Majoring in economics is another way to benefit from growing opportunities linked to the big data boom. Like statisticians, economists are mostly employed by the federal government, which may be a limiting factor. But you can also find work with employers specializing in consulting services, scientific research and finance—though you’ll likely need an advanced degree to move beyond entry-level positions. Economists can expect a median salary of $102,482 a year. Employers also look for people with economics degrees to fill positions as financial managers (one of our Best Jobs for the Future), purchasing agents and data analysts.
Headquartered in Irvine, California, Brandman University is a distinctive, private (nonprofit) university that has the nontraditional student at its center. The school delivers high-quality, accredited, career-focused undergraduate and graduate programs online and on their many campuses. Their student-centric philosophy makes their 50+ degree programs manageable for working students.
You'll find little risk in pursuing an actuarial career. These professionals—who work in the insurance and finance industries, analyzing the costs of risk and uncertainty—are in high demand. New and ever-changing health care laws and financial regulations help drive companies' needs for their services, and their usefulness is well compensated: Actuaries enjoy a median salary of $101,566 a year. For even better pay, an actuarial degree can also lead you to becoming a financial manager, who typically earns nearly $122,733 a year (and is one of our Best Jobs for the Future).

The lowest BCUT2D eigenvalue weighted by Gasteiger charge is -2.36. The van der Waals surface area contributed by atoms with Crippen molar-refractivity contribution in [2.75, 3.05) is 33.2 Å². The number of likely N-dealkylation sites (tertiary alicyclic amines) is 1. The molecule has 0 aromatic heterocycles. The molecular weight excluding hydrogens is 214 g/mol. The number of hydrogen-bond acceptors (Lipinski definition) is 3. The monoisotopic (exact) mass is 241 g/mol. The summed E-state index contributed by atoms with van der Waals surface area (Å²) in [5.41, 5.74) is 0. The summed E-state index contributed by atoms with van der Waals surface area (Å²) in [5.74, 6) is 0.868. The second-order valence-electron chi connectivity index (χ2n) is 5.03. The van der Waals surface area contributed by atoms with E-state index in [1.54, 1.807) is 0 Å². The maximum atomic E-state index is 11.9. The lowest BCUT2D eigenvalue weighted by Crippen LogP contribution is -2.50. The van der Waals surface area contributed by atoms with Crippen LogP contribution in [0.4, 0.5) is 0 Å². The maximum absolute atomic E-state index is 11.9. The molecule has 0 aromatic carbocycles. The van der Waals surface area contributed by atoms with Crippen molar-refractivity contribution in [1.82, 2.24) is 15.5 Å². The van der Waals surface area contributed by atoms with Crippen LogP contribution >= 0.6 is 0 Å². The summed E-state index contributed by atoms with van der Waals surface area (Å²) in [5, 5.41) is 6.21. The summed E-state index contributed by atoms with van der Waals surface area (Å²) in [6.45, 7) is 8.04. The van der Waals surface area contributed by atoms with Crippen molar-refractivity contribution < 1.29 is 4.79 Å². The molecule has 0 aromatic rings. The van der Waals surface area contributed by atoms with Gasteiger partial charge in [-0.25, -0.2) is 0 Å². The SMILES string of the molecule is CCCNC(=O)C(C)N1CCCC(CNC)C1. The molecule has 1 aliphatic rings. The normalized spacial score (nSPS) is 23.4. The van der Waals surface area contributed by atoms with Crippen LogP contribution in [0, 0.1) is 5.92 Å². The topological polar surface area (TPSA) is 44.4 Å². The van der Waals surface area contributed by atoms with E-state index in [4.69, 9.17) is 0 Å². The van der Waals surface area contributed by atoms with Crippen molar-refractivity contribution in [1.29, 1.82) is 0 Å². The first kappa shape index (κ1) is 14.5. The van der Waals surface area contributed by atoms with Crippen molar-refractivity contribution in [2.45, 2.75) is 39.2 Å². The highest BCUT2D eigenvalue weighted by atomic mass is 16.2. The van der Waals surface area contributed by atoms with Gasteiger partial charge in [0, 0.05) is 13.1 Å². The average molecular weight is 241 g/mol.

Due to its commitment to superior educational standards and an annual price of $22,128, Oregon State University is an excellent value for your money. This school understands how to work with the specific requirements of international students; 8.6% of its undergraduate population is from other countries. Go on a virtual tour to explore Oregon State.
This elementary education degree program includes courses in the foundations of teacher education, instructional planning and presentation, assessment, and classroom management. Core teacher education courses focus on diversity, disciplinary literacy, elementary education methods, and pedagogy. It requires in-classroom observation and a term of full-time demonstration teaching.